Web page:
But somewhere, at some point in the future, and at an uncertain distance – they would become connected. 

Each side has barriers to overcome before a serious connection can be established. Just like a battery connector and battery post must be thoroughly cleaned so that a strong connection can be made, it takes  real work to make both sides realize the effort needed to connect in a solid way.

Through the years I’ve been told that I’m too friendly and accepting, and while that may be true, get on my bad side and I can sever the connection like a hot knife through butter. No longer connected together, it’s almost like we are boxers in a ring looking to take the shot that will bring the other down. That’s a disconnection that is as close to war as I would ever want to get… I win. You lose.

Or, is it that we both lose. And we never realize it.

The harder it takes to make a serious connection, the harder it is to plunder either side so that the connection severs. When you are solidly connected, then like the proverbs of old you are a friend that stick closer than a brother. (Proverbs 18:24)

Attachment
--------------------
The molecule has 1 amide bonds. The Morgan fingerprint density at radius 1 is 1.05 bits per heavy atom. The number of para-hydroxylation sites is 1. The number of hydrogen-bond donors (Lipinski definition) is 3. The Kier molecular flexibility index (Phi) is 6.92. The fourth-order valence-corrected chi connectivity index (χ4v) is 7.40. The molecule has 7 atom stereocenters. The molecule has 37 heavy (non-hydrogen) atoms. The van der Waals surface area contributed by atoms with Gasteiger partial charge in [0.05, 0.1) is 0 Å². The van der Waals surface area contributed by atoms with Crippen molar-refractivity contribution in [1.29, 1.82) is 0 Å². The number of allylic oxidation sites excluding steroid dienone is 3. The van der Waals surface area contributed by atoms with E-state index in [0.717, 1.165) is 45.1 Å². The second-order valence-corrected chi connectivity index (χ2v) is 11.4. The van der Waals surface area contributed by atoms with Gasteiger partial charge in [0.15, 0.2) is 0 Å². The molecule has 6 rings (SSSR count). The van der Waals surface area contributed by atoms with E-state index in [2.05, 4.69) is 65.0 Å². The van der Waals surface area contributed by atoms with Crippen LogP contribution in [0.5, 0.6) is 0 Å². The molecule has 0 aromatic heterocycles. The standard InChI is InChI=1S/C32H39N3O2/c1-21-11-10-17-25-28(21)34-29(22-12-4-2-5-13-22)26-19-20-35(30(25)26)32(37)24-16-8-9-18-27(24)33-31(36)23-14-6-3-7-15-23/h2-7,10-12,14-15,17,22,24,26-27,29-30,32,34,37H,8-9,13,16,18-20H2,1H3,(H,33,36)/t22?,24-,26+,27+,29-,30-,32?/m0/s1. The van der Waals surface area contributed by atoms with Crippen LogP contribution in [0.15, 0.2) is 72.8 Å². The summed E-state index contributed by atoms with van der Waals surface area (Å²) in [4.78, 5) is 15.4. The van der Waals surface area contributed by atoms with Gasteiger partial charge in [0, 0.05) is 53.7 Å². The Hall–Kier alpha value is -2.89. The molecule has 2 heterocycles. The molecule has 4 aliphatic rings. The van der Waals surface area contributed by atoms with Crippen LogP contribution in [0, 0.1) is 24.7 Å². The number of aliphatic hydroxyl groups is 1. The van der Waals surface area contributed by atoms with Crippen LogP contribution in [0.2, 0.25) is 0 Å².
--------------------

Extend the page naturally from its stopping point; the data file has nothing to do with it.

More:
So, why do we not work hard on making and keeping solid connections?

That’s a great question. Perhaps it is the nature of men to size others up and determine if we can be in a position of “having one anothers back.” Or, do we have strengths that bolster the weakness that another has. Trust. Personality. Background. Skills. All come into play when determining if we can make a connection, or even if it’s worth the effort.

I’ve learned something about myself through the years. I hate being in crowds. When I walk into a room, I may have many connections and it’s easy to escape to those familiar faces and focus inwardly. Even when talking to others, there is also that feeling of backing into a solid walled corner where, like a gunfighter of old, you want to protect your back and be ready to face any challenger.

But then, walk into a room, like Men’s Conference last night, where there should be safety and peace, I find you must let your guard down. Last night with a lot of familiar faces, it’s easy to shake hands with anyone. Greet as many as possible, or necessary. Introduce your friends that are strangers to others. And gingerly test the waters to see if you can make a new connection that might just last longer than this event. Still. You’ve been burned before. It’s difficult getting over the rawness. You remember getting snubbed by one, glad handed by another, and then, someone slips into your blind spots and grabs you. You don’t know whether to hit first, duck for cover, or freeze.